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RED Mortgage Capital: Strong Economy Boosts Boston Multifamily Performance, but Looming Supply Likely to Hinder Returns

Boston Multifamily Rent and Occupancy Forecast 2020

The country’s largest commercial real estate services firm recently selected Boston as its choice for strongest U.S. gateway multifamily market performer for 2020, and with good reason. The Eastern Massachusetts economy gained momentum in 2019, propelled by its world class “Eds and Meds” cluster and resurgent high tech, R&D and financial management communities. Income growth and job creation ran ahead of national averages and apartment markets remained tight and rent growth robust regardless of elevated supply. Investor demand for metro apartment properties surged, especially after mid-year, while cap rates remained accessible by primary market standards, especially in the suburban Class B segment.

Metro job creation trends fell into a bit of a funk in the fall and winter of 2018-2019 but rebounded vigorously in the second half. Payrolls increased at a brisk 31,200-job, 1.7 percent year-on-year pace after mid-year, representing the fastest growth recorded in three years. Sector leadership was provided by Boston’s top knowledge industry sectors, headed by higher education (8.5 percent), research and development (9.8 percent), software and computer network design (4.9 percent) and financial management (2.6 percent). Only softness in the consumer-driven side of the labor market – construction, retail trade, personal services and government – held overall growth below 2 percent, a problem that may be remedied as the impact of rising wages and personal income filters through the market.

Job and income growth catalyzed constructive apartment demand. Tenants absorbed over 2,500 units in the second half last year, holding metro occupancy on 96.2 percent, according to Yardi surveys, 3,000 newly delivered units notwithstanding. Absorption was exceptional in city neighborhoods outside of core Back Bay and Financial District areas (“Boston City” submarket), as well as in Cambridge, raising submarket occupancy 1.2 percent and 0.8 percent, respectively, in the 12 months ended in December.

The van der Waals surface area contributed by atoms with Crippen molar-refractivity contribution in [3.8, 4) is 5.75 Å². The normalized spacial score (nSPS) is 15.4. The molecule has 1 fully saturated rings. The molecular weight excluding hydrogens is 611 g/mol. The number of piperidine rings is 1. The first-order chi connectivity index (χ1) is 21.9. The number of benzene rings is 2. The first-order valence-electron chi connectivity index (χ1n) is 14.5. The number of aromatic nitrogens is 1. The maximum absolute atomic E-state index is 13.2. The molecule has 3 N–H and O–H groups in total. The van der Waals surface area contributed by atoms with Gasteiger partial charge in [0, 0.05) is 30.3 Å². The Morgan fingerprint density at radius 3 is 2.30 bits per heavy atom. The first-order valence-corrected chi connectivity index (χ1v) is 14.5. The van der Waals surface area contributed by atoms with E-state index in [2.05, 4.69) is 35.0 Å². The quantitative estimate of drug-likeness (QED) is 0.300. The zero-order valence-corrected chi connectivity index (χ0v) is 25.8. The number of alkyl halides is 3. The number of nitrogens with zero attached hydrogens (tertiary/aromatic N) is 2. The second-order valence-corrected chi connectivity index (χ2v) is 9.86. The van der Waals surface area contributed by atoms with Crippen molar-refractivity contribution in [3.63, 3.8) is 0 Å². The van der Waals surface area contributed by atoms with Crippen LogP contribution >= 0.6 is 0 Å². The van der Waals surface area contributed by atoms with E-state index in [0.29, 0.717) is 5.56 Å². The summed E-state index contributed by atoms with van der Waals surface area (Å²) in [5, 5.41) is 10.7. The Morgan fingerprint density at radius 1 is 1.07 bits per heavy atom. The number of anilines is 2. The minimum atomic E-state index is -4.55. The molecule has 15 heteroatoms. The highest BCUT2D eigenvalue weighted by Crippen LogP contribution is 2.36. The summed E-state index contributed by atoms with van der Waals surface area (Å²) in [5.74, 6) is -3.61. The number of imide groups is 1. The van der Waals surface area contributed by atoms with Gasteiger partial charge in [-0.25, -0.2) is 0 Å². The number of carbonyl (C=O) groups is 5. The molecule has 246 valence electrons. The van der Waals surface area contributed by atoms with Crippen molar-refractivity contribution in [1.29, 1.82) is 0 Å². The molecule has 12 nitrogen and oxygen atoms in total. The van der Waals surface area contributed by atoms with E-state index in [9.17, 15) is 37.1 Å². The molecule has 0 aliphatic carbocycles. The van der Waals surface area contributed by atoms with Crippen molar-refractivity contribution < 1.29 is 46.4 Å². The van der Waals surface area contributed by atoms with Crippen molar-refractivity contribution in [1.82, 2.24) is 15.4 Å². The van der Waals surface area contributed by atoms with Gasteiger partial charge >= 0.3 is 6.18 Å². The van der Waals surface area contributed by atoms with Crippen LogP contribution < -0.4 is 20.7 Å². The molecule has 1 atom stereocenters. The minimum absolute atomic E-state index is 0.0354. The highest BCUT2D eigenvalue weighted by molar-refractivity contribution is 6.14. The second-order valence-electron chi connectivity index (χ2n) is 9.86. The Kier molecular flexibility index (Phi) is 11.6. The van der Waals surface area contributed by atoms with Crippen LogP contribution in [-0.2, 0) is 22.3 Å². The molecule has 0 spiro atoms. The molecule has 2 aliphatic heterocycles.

Rent increases were commensurate. Annual same-store effective rent growth averaged 3.7 percent in the second half of 2019, considerably stronger than the 3.0 percent U.S. major market average and faster than all U.S. primary market components with the exceptions of Orange County and Washington, D.C. Indeed, the largest public REIT reported that the Boston region delivered its fastest revenue growth (3.9 percent) in fourth quarter 2019, a table recently topped by Bay Area and Pacific Northwest metros. Submarket rent trends in Boston City (5.5 percent), Brookline/Brighton (4.3 percent) and Mystic River North (4.3 percent) were notably robust.

Investors responded accordingly. Multifamily property sales volume increased more than 80 percent in 2019 to nearly $3 billion, eclipsing the series record established four years before. This stack was not piled up through a few large dollar luxury high-rise trades, but rather by way of a significant number of middle-tier suburban garden acquisitions. Cap rates for Class B- and B gardens fell largely in the low- to mid-5 percent range, providing plenty of grist for attractive investment returns. Choice value-adds and institutional trophies largely traded to low- to mid-4 percent yields, but a Seaport District high-rise was priced to a generous 5 percent cap in August, suggesting that global institutional investors also may find attractive opportunities here.

RED Capital Research’s Reis-specified forecasting models suggest that prospective returns remain attractive. Heavy supply (we expect 15,000 new units to be completed by year-end 2021) will exert downward pressure on occupancy (see the graph above – view full size here) and hold rent growth to an average of about 3.3 percent over the next several years — middle of the U.S. pack numbers — and total returns, which we estimate were in the low-double digit vicinity in 2019, will moderate somewhat. But we calculate that investors can expect to earn annual total returns in the 8 percent neighborhood in 2020, and generate a 7.0 percent annual unlevered return over five years — pretty useful results in one of the world’s most liquid and recession-resistant property markets.

— By Daniel J. Hogan, ORIX Real Estate Capital’s Managing Director for Research. RED Mortgage Capital, a division of ORIX Real Estate Capital LLC, is a content partner of REBusinessOnline. The views expressed herein are those of the author and do not necessarily reflect the views for RED Capital Group or of the author’s colleagues at RED. For further analysis from RED Capital Group, click here.

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